The ACA & Small Business, The Myths... and Realities
REGIONAL – Among the myths and fears surrounding the coming of the Affordable Care Act, those involving small business are some of the most grandiose and pernicious. Suffice it to say, the facts are something else altogether.
On October 1, to comply with the ACA, a business with fewer than 50 full time positions (or their equivalent in employee hours worked) doesn't have to do anything other than to inform their employees of their options in the new health exchange marketplace.
Businesses of that size do NOT have to provide health insurance.
The law defines full time workers as those who have at least 30 hours a week employment. The law also counts up the hours of part timers with fewer than 30 hours toward an overall number of full-time equivalent workers. So, — quick back of the napkin calculation — does your business require more than 1,500 hours of employee time a week? If not, then no worries. Your employees can simply sign up at the health exchange for the plan of their choice and will receive subsidies to help make it affordable. Many low income part timers, such as restaurant wait staff (and reporters), may simply qualify for Medicaid.
Small business owners at this level have enough headaches as it is, why should they be burdened with providing health insurance, too? Of course, the 25 percent of small business owners who have no personal health insurance themselves will have to get some or pay the penalty.
If you have a small business of this scale, and you want to provide health insurance to your employees, then you will be able to do so, and most likely achieve significant savings over any health plan you may be offering today, both in terms of cost and quality of coverage.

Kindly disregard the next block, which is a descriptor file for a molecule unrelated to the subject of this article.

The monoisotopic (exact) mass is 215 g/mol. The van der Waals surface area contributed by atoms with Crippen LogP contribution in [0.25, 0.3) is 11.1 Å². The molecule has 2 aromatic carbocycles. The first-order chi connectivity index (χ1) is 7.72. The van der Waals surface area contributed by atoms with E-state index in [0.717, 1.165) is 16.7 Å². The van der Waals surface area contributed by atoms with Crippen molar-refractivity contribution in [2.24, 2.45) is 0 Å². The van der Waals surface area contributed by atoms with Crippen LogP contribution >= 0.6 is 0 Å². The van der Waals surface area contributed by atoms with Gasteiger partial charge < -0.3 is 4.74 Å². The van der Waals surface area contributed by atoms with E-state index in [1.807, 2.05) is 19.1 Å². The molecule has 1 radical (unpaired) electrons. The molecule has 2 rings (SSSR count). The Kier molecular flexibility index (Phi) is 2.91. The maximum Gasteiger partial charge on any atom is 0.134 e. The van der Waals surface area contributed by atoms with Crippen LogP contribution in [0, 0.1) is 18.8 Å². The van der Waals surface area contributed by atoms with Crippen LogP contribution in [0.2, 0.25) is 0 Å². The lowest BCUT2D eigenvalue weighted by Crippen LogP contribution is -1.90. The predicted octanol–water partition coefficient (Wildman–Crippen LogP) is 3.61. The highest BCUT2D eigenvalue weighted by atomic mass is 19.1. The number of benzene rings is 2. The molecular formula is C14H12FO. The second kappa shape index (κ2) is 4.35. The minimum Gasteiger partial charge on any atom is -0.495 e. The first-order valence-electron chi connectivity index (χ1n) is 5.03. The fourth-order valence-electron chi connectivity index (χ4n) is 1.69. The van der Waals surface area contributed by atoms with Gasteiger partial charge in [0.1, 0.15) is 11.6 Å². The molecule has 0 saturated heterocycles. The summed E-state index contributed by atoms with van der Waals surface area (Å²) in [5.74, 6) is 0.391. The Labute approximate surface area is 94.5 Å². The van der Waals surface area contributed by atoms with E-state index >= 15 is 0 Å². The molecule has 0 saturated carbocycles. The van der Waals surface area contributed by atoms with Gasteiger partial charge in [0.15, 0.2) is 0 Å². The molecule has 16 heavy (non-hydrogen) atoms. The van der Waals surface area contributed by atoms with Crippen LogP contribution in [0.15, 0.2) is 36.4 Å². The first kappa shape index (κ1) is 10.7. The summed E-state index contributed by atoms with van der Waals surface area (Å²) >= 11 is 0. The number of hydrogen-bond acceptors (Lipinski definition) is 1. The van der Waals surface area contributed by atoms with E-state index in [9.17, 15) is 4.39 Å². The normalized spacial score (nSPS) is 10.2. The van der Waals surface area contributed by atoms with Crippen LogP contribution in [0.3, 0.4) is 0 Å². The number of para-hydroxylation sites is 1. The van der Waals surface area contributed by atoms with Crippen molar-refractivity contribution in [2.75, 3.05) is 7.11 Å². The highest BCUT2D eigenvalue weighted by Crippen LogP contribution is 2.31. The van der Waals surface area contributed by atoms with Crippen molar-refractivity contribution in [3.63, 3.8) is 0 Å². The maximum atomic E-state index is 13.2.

Officially, New York State is on track to open health insurance exchanges for small business. Unofficially, who knows yet? In 2014, those with up to 50 full time employee positions will be able to shop at the Small Business Health Options Program (SHOP) for health plans to cover their employees. This offers small businesses the same advantage that the exchanges offer individuals — the power of numbers to increase purchasing power and lower costs while retaining high quality coverage. In today's market, small businesses are likely to pay as much as 18 percent more for insurance per employee than large corporate insurance purchasers.
So, what must small business employers do?
Inform employees of the health insurance marketplace, tell them that they may be eligible for premium tax credits if they buy health insurance through the marketplace, and also that they may lose the employer contribution to health benefits (if any) offered by the employer. If employers do provide health benefits they must provide employees with a "Summary of Benefits and Coverage" to explain what their plan covers and what it costs.
More than 50 employees? In 2015, small businesses with more than 50 full time employee positions will face penalties if they don't provide insurance, or they don't pay at least 60 percent of an employee's contributions, or if that insurance doesn't meet minimum standards, as in a "Bronze" tier plan from the exchange, or, finally, if the cost exceeds 9.5 percent of an employee family's income.
This part of the ACA, where things do get complicated, was put back a year because, it was said, of the scale of the task involved and the lack of readiness in both the business community and the bureaucracy.